And then from out of Lennie’s head there came a little fat old woman. She wore thick bull’s-eye glasses and she wore a huge gingham apron with pockets, and she was starched and clean. She stood in front of Lennie and put her hands on her hips, and she frowned disapprovingly at him.
And when she spoke, it was in Lennie’s voice. “I tol’ you an’ tol’ you,” she said. “I tol’ you, ‘Min’ George because he’s such a nice fella an’ good to you.’ But you don’t never take no care. You do bad things.”
And Lennie answered her, “I tried, Aunt Clara, ma’am. I tried and tried. I couldn’t help it.”
“You never give a thought to George,” she went on in Lennie’s voice. “He been doin’ nice things for you alla time. When he got a piece of pie you always got half or more’n half. An’ if they was any ketchup, why he’d give it all to you.”
“I know,” said Lennie miserably. “I tried, Aunt Clara, ma’am. I tried and tried.”
She interrupted him. “All the time he coulda had such a good time if it wasn’t for you. He woulda took his pay an’ raised hell in a whorehouse, and he coulda set in a pool room an’ played snooker. But he got to take care of you.”
Lennie moaned with grief. “I know, Aunt Clara, ma’am. I’ll go right off in the hills an’ I’ll fin’ a cave an’ I’ll live there so I won’t be no more trouble to George.”
“You jus’ say that,” she said sharply. “You’re always sayin’ that, an’ you know sonofabitching well you ain’t never gonna do it. You’ll jus’ stick around an’ stew the b’Jesus outa George all the time.”
Lennie said, “I might jus’ as well go away. George ain’t gonna let me tend no rabbits now.”
Aunt Clara was gone, and from out of Lennie’s head there came a gigantic rabbit. It sat on its haunches in front of him, and it waggled its ears and crinkled its nose at him. And it spoke in Lennie’s voice too.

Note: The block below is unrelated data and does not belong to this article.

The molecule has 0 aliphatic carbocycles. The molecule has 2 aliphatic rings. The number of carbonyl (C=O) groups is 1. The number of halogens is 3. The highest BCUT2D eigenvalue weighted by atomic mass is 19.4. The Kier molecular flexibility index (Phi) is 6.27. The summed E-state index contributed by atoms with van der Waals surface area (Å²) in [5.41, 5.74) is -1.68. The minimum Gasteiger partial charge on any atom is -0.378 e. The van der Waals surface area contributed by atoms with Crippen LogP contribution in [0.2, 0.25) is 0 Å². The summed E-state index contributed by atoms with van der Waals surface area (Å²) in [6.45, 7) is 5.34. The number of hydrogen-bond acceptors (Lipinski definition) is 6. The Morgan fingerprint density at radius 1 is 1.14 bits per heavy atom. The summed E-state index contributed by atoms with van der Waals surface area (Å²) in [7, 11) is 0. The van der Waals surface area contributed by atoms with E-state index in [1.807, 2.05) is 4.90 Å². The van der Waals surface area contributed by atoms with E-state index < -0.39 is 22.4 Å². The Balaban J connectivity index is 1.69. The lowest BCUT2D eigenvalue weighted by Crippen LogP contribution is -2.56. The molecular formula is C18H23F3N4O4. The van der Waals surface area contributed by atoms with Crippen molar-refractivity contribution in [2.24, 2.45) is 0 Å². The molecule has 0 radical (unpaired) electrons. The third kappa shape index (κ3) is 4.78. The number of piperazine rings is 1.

“Tend rabbits,” it said scornfully. “You crazy bastard. You ain’t fit to lick the boots of no rabbit. You’d forget ‘em and let ‘em go hungry. That’s what you’d do. An’ then what would George think?”
“I would not forget,” Lennie said loudly.
“The hell you wouldn’,” said the rabbit. “You ain’t worth a greased jack-pin to ram you into hell. Christ knows George done ever’thing he could to jack you outa the sewer, but it don’t do no good. If you think George gonna let you tend rabbits, you’re even crazier’n usual. He ain’t. He’s gonna beat hell outa you with a stick, that’s what he’s gonna do.”
Now Lennie retorted belligerently, “He ain’t neither. George won’t do nothing like that. I’ve knew George since — I forget when — and he ain’t never raised his han’ to me with a stick. He’s nice to me. He ain’t gonna be mean.”
“Well, he’s sick of you,” said the rabbit. “He’s gonna beat hell outa you an’ then go away an’ leave you.”
“He won’t,” Lennie cried frantically. “He won’t do nothing like that. I know George. Me an’ him travels together.”
But the rabbit repeated softly over and over, “He gonna leave you, ya crazy bastard. He gonna leave ya all alone. He gonna leave ya, crazy bastard.”
Lennie put his hands over his ears. “He ain’t, I tell ya he ain’t.” And he cried, “Oh! George — George — George!”
George came quietly out of the brush and the rabbit scuttled back into Lennie’s brain.
George said quietly, “What the hell you yellin’ about?”